New York Times
FILM IN REVIEW; 'Anything but Love'
By DAVE KEHR
Published: November 14, 2003
Directed by Robert Cary
PG-13, 99 minutes
Billie Golden, as played by the statuesque redhead Isabel Rose in ''Anything but Love,'' dreams of becoming a sultry nightclub singer like the character portrayed by Rita Hayworth -- Billie's absolute idol -- in Charles Vidor's classic film noir ''Gilda'' (1946).
Unfortunately, Billie lives in the not-so-classic Queens of 2001 (the World Trade Center is still standing across the river), where she performs for an older crowd in a broken-down bar. When an old high school flame, Greg Ellenbogen (Cameron Bancroft), resurfaces in her life, she is thrilled at first: now a successful corporate lawyer, Greg offers to take her away from all this and install her as a trophy wife in a Westchester suburb.
But Billie is not sure she wants to be rescued, particularly when she starts to fall in love with Elliot Shepard (Andrew McCarthy), the brilliant but temperamental musician who gives her piano lessons.
Does Billie follow her heart and pursue her dream, or does she settle for a country club membership and a manicured front lawn?
''Anything but Love,'' written by Ms. Rose and Robert Cary and directed by Mr. Cary, is anything but unpredictable, but it is a pleasant, good-natured picture that struggles, gallantly if vainly, to recapture the style and sensibility of a studio musical on the severely limited budget of an independent film.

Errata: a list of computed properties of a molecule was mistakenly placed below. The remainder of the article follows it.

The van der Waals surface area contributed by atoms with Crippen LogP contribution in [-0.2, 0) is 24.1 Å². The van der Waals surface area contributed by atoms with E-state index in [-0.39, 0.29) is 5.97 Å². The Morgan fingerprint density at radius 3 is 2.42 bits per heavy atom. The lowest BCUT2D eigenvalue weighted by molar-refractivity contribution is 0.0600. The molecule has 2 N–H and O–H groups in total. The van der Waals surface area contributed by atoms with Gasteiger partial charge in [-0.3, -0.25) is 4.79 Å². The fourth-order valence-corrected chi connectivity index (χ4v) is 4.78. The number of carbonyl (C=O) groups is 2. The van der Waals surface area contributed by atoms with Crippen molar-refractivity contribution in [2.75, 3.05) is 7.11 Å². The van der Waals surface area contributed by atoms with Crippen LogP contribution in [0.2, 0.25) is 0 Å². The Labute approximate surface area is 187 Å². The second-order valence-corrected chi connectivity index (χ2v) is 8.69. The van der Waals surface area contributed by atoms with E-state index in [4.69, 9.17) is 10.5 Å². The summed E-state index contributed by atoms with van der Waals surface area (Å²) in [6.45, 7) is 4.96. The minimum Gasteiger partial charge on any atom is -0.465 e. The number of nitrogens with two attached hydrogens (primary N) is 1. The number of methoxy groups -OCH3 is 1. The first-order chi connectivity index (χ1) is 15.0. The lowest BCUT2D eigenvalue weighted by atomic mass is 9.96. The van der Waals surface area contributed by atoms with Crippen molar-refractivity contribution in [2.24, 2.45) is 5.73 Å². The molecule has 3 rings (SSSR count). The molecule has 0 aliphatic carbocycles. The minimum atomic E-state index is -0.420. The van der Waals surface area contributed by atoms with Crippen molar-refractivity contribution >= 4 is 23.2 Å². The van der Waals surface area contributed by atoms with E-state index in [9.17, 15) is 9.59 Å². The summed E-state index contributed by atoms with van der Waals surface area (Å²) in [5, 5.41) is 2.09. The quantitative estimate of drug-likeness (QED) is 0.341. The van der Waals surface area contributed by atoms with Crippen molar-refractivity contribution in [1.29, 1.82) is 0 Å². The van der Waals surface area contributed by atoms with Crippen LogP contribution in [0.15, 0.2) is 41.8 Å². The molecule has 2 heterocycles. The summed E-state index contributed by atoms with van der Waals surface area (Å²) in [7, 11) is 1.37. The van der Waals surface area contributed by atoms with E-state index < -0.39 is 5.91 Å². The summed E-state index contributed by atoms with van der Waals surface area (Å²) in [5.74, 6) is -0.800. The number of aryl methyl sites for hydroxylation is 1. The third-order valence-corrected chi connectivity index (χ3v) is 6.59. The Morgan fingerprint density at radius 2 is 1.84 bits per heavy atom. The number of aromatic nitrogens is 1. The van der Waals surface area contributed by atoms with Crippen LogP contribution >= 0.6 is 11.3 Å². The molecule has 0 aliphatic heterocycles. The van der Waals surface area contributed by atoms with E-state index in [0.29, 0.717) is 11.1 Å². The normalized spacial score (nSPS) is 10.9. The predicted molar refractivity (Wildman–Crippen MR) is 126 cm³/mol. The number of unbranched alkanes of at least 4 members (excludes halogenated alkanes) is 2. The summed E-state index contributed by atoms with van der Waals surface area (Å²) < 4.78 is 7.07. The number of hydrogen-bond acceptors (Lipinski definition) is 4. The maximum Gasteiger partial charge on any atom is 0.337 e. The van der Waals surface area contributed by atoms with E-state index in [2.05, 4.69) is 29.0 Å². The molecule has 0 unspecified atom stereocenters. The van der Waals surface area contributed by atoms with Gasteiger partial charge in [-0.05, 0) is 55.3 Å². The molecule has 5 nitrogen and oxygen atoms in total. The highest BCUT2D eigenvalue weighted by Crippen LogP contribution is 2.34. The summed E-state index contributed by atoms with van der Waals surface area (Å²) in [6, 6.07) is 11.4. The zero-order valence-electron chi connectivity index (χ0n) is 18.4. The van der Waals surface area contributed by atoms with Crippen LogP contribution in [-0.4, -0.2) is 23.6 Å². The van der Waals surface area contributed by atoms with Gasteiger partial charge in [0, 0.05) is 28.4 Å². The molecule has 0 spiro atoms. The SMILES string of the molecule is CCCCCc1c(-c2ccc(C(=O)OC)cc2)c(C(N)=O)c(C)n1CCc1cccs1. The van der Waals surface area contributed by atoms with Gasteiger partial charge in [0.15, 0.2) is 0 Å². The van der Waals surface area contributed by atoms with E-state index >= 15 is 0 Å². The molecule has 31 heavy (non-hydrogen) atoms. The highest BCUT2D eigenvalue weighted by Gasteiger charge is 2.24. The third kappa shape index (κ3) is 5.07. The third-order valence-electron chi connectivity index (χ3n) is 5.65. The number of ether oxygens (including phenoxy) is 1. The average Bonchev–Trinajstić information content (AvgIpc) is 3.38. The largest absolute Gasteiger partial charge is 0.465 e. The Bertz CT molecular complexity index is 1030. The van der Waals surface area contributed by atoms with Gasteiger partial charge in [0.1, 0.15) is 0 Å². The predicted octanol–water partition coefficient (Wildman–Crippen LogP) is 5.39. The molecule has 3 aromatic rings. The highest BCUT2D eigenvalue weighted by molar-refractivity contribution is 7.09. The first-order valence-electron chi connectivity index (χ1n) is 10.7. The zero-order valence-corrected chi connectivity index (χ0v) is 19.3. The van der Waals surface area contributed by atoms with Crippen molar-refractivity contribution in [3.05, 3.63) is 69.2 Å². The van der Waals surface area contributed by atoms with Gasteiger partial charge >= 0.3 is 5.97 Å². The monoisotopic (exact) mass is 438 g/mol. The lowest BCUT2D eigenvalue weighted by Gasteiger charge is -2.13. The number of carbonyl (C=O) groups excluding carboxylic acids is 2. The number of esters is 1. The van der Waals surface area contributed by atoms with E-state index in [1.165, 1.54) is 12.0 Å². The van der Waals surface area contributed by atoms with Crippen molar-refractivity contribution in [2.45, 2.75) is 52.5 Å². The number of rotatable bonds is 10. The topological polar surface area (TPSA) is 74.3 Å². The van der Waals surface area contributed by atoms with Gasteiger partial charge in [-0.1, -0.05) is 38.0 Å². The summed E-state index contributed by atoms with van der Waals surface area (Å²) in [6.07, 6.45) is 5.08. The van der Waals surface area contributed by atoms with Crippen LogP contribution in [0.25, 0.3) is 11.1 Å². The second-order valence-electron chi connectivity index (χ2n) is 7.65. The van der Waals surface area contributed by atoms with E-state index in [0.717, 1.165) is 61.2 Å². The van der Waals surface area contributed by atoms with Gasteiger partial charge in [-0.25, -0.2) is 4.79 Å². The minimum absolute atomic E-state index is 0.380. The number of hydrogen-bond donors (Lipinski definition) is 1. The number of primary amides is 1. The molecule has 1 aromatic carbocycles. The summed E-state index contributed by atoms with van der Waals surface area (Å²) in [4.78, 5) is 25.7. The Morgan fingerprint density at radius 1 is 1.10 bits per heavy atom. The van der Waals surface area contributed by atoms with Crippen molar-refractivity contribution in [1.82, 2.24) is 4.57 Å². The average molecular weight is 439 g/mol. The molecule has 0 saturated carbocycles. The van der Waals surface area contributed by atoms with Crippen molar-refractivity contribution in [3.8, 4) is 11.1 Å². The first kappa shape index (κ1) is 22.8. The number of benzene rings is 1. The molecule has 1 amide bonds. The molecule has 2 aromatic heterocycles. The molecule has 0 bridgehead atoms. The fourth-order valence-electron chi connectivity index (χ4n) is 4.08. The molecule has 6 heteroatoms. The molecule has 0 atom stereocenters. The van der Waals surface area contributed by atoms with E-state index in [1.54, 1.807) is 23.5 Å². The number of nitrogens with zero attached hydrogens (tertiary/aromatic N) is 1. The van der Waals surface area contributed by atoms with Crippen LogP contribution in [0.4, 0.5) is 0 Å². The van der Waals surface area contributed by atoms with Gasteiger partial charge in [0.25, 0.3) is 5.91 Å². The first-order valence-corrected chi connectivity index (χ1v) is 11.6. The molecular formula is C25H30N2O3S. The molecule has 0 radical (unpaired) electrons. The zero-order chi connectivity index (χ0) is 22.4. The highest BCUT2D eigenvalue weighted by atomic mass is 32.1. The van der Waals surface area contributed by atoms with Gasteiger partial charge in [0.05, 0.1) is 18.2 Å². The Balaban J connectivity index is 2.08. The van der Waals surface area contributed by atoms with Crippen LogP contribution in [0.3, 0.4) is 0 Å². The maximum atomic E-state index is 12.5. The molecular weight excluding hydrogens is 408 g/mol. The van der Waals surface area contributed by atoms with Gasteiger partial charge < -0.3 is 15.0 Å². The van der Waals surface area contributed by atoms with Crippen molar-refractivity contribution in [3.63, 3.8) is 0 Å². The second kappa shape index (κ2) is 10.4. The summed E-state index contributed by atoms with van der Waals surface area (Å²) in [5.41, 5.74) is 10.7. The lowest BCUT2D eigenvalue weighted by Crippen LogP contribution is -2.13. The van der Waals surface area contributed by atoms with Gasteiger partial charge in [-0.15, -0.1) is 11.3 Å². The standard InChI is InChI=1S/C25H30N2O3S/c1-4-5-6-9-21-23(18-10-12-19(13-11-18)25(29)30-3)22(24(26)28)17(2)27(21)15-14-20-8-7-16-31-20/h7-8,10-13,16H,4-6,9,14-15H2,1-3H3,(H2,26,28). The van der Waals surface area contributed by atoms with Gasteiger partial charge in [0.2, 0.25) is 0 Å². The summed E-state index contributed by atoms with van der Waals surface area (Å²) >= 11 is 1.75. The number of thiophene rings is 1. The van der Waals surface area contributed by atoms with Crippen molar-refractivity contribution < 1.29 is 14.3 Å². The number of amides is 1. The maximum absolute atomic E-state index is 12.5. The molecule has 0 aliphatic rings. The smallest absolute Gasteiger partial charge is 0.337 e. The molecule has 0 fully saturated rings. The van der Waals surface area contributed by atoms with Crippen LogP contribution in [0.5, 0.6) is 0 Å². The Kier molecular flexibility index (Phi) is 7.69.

In practice, that means the big fantasy musical number involves a grand total of three dancers performing before a minimal backdrop. But Ms. Rose can indeed sing, and her cabaret-style renditions of the standards -- including the title song, ''I Can't Give You Anything but Love'' -- have an appealing warmth and sincerity.
Ms. Rose is essentially the entire show, receiving minimal support from Mr. McCarthy (whose only expressive gesture consists of vigorously scratching his head, as if in search of ticks) and even less from Mr. Bancroft, a granite-featured soap opera veteran locked into a one-dimensional role. Eartha Kitt turns up as herself in this film, which opens today in New York and Los Angeles, just in time to dispense some crucial advice to Billie: go for it, girl.
''Anything but Love'' is rated PG-13 (Parents strongly cautioned) for some mild vulgarity and sexual innuendo. DAVE KEHR